For First Time, Israeli F-35s Take Part in Drill Simulating Multi-Front War
For the first time, Israel’s advance F-35 fighter aircraft — called the “Adir” — participated in a combat simulation, Ynet reported on Tuesday.
The exercise is focused on defending against a multi-pronged attack consisting of thousands of missiles and rockets. The goal is to prepare the IAF to face advanced anti-aircraft threats, including the S-300 and S-400 systems, even though Israel’s enemies — including Hezbollah and the Assad regime in Syria – either do not have these systems or have not yet fully activated them.
The drill, which started Sunday and was slated to conclude Wednesday, involves the whole Israeli Air Force (IAF), including fighter planes, helicopters and unmanned aerial vehicles (UAVs).
Among the challenges facing the IAF in the exercise is operating the planes after enemies hit communication centers or damage runways.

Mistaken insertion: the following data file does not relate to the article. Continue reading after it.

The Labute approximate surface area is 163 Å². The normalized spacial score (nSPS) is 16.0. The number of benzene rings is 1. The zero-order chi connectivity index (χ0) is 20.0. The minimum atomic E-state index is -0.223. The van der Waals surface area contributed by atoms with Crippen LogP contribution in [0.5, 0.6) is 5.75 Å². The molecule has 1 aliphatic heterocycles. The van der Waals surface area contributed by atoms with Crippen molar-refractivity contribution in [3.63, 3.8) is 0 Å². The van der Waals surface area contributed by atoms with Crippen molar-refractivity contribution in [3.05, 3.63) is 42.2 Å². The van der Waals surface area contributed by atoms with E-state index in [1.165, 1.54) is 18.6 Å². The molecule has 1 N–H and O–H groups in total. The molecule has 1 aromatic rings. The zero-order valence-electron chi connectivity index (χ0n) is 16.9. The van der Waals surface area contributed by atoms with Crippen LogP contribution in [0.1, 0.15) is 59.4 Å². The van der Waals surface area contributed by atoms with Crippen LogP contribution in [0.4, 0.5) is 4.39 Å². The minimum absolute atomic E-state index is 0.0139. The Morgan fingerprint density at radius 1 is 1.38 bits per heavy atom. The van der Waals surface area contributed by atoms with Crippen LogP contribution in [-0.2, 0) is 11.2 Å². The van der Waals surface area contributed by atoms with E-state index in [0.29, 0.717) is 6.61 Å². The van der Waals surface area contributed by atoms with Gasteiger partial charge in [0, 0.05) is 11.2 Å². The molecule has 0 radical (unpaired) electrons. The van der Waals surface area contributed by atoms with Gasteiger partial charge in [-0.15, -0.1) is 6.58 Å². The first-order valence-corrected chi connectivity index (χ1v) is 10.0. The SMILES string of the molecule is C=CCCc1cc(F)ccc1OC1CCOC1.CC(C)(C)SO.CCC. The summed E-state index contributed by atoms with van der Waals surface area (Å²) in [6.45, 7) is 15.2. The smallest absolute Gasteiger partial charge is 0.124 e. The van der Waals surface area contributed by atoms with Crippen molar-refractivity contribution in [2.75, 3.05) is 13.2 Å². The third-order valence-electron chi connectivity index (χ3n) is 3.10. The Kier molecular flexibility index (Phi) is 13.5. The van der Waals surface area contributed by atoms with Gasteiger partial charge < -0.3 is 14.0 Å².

The F-35, which is a stealth aircraft, is largely invisible to enemy radar.
A senior officer told The Jerusalem Post that not only that the plane is faster, but it can also access areas that the IAF “hasn’t been able to get to before.”
In the wake of Hezbollah’s improvements to its rocket arsenal since its 2006 war with Israel, the expectation is that Israel’s homefront could be targeted with thousands of missiles and rockets.
One of the goals of the exercise, according to the officer, was “to be able to make it so there are only a few being launched and to intercept those that are launched.”
A senior IAF officer told reporters that the engineering teams servicing the F-35s were efficient. “Even when the plane hasn’t been on the ground for an hour, the workers surround it like a Formula 1,” the officer said.
This past December, Israeli Aerospace Industries (IAI) announced it had developed a component to make the F-35 totally invisible to radar.